You don’t have to be the world’s most sophisticated content marketer to be active on social media. Most businesses – regardless of size or industry – have some kind of social media presence these days. Take Facebook as an example. The world’s largest social network says it now has more than 60 million active company profiles.
Social media marketing offers brands lots of wonderful opportunities, but with those opportunities come challenges. Finding the right platform, the right content and the right campaign to deliver a positive return is only getting harder as the competition intensifies.
According to the Content Marketing Institute (CMI) 2016 Benchmarks Study social media is the most popular content marketing tactic among Australian brands. More interesting though is how those brands are using social media.
Further down the report we learned that sponsored content on social media sites was the biggest growth area for paid promotion. Almost two thirds (64 per cent) now support the content they post on social with dedicated ad spend to help it get seen by their target audience. That was up from 50 per cent a year earlier.
This shift is evidence of the changing role that social media has in digital marketing campaigns. The emphasis has moved from building followers and posting links to creating content and running paid promotional campaigns.
As more and more brands have flocked to the likes of Facebook, Twitter and LinkedIn, getting users to see content has become more of a challenge. For example, a June 2016 study by social media analytics firm SocialFlow found that organic reach on Facebook had dropped 42 per cent in just 12 months.
What this means is that if you want something seen on Facebook – and other leading social media sites – it’s not enough just to have a lot of followers or fans. You also need to pay to promote it.
If you post regular content on your blog but don’t see any kind of tangible return from the time, effort and money you put in, the chances are that the problem was with the strategy – or the absence of one. The same is true with social media.
You can spend a lot of time keeping multiple social media profiles updated with unique and interesting content, but without a proper strategy you’re likely to have little more to show for it than some nice-looking pages.
When we do social media at Castleford, we try to make sure that no client work starts until we’ve had a chance to do some analysis and identify some clear goals. Even when clients have firm ideas about what they want to do, we find it’s always useful to take a look with a fresh pair of eyes and share our experience and best practice.
Social media is often regarded as a necessity. It’s certainly true that – regardless of what business you’re in – there’s a good chance that your target audience spends a sizeable chunk of time on one or more social media sites. But social media, just like any other aspect of your content marketing strategy, needs to justify its share of your budget.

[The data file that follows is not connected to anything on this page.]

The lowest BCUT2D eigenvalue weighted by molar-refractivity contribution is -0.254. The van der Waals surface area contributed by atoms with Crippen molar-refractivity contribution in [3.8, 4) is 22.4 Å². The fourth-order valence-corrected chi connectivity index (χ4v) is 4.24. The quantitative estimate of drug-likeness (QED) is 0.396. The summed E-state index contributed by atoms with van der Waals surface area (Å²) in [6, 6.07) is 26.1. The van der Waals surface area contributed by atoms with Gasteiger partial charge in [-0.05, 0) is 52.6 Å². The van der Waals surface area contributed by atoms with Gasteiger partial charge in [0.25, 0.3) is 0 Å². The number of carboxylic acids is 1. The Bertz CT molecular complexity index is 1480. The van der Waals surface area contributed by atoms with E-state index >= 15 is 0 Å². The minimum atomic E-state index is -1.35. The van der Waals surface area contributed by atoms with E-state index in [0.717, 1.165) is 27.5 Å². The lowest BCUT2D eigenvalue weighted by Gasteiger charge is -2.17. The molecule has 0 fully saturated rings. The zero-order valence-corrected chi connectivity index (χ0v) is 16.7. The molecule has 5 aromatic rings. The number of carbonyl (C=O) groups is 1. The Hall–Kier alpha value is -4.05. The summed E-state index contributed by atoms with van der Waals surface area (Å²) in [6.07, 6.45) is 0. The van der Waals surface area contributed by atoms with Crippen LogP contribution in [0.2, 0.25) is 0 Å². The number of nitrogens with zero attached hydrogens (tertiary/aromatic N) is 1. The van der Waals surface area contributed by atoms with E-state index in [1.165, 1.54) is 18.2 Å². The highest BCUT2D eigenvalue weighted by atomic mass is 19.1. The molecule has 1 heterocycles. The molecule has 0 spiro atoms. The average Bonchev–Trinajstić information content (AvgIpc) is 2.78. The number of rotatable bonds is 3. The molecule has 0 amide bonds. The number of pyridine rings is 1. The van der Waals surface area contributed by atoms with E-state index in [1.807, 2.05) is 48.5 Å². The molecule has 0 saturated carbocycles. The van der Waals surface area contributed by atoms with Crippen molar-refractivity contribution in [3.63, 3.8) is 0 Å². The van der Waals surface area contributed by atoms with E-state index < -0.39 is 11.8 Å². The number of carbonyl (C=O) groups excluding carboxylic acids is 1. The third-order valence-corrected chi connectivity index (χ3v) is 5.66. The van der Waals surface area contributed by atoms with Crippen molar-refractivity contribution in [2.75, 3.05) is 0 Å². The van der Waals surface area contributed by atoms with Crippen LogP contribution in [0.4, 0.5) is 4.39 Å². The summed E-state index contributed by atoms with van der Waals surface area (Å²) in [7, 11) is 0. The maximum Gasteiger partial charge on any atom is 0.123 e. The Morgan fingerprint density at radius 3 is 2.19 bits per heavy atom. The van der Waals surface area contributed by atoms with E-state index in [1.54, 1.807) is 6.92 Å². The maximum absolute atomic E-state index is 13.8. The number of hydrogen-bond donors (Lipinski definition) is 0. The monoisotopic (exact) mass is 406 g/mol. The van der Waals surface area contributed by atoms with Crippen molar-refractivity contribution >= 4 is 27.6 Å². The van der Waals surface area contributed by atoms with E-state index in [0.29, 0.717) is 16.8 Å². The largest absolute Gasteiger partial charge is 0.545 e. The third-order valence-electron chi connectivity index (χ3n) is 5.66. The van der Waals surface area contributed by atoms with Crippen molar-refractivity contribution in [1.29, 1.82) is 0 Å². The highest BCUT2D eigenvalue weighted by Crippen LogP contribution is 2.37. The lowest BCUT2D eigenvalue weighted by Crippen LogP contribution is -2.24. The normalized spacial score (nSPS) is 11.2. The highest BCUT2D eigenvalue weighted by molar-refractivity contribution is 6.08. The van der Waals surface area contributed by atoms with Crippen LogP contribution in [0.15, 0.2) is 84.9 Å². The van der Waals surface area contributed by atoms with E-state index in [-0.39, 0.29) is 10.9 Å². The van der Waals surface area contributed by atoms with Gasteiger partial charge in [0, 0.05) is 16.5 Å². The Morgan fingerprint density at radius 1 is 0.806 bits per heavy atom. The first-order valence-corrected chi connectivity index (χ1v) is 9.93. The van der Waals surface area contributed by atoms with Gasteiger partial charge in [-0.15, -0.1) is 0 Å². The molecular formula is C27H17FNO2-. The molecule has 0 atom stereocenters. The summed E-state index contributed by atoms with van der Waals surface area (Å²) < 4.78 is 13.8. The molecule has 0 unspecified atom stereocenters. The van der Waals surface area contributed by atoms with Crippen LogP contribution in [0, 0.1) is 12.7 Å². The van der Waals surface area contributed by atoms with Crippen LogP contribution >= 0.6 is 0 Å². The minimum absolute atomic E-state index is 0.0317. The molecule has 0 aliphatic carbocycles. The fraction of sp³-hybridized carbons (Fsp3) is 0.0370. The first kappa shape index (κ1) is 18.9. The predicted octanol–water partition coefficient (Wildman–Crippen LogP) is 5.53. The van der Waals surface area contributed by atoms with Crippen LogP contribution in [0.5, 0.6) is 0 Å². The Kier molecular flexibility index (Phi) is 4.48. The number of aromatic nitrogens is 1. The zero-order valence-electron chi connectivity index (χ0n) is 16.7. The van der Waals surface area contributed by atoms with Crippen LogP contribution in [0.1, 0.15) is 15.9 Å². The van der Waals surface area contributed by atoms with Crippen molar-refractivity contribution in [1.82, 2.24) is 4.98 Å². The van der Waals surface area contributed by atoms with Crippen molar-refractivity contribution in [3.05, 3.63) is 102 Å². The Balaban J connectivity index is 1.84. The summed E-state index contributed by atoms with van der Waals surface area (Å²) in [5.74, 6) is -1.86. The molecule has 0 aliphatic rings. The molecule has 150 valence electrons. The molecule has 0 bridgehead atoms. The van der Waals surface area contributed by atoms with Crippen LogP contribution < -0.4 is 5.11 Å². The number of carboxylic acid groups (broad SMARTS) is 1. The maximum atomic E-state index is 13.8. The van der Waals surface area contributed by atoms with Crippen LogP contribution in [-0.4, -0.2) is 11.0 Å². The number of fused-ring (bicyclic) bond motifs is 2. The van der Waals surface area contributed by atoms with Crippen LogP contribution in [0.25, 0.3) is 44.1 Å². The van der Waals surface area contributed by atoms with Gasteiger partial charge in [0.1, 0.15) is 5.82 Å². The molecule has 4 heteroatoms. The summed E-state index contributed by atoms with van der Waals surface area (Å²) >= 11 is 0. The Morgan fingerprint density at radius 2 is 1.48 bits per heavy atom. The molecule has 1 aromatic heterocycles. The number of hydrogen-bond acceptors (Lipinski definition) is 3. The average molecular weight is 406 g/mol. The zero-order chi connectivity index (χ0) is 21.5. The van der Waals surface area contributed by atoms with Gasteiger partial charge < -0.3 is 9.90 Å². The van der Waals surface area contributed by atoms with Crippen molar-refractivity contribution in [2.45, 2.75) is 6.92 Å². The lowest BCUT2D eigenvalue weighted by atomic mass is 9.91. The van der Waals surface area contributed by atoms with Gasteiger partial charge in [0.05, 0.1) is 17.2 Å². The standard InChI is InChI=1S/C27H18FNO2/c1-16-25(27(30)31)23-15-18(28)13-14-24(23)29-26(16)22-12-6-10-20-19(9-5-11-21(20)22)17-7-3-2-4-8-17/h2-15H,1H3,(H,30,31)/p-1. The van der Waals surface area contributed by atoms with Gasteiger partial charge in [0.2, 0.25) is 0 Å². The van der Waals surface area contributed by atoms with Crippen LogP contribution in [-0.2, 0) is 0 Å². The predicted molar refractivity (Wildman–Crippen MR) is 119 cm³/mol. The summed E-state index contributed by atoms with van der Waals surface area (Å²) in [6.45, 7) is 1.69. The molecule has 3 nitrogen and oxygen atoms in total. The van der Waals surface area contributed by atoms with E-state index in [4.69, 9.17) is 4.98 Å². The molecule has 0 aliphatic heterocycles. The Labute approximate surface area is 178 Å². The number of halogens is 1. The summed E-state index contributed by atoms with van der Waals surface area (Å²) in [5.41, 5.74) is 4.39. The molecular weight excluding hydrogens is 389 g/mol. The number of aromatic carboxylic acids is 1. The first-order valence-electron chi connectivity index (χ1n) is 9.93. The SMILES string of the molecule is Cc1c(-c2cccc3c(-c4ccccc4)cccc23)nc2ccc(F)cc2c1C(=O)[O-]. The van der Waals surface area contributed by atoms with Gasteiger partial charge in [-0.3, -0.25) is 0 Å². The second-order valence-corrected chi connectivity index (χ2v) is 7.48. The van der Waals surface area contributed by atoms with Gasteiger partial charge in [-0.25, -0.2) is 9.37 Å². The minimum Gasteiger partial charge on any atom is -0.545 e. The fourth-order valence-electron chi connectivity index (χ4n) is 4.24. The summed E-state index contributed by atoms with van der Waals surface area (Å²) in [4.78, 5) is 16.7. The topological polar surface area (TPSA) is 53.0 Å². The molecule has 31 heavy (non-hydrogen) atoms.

Social media isn’t free. Even if you don’t spend money on sponsored content or ads you still have to spend the time creating and updating profiles. If social media is going into your content marketing strategy it should never be because you feel like you just have to do it.
When we look at social media for clients, we start with their conversion goals. Our priority is allocating their content marketing spend in the most effective way for achieving those conversion goals. Social media gets the same critical eye as creating more blog content, redoing some landing pages or launching a Google AdWords campaign.
This is especially important if you have a small budget. You might like the idea of a Facebook Page with thousands of Likes, doing 20 tweets a day and regular long-form publishing on LinkedIn. But you shouldn’t allow your social media marketing strategy to be driven by what you want to see when you check out your company profiles. You should ask: does this directly support my conversion goals? And if it doesn’t, push it down the to-do list in favour of something that does.
Alongside a strong focus on sales, leads, downloads and other tangible outcomes, our social media marketing strategies also tend to include a paid element. That could be sponsoring content to get it in front of more of the right people or using one of the various ad products leading social media sites now offer.
Posting regularly on the likes of Facebook, Twitter and LinkedIn is often difficult to link back to your conversion goals. Even if you have a big following on those networks, content published by brands usually has pretty poor visibility.
If you’re investing time and money creating original content for social or even just using it to share updates from your blog you should always consider supporting it with some ad spend. If you rely on organic reach to get a return it’s likely you’ll be disappointed.
An important part of making the case for social media is your data. You want to know if the money you spent on your social media marketing is getting you a return. Is Facebook sending you quality traffic? How many of those whitepaper downloads came from LinkedIn?
At Castleford we have a preference for doing as much of our analysis as possible in Google Analytics, but the leading social media sites all have pretty good free insights, especially Facebook. There are a wide range of third party tools that can help with posting, tracking and reporting. We like Sprinklr.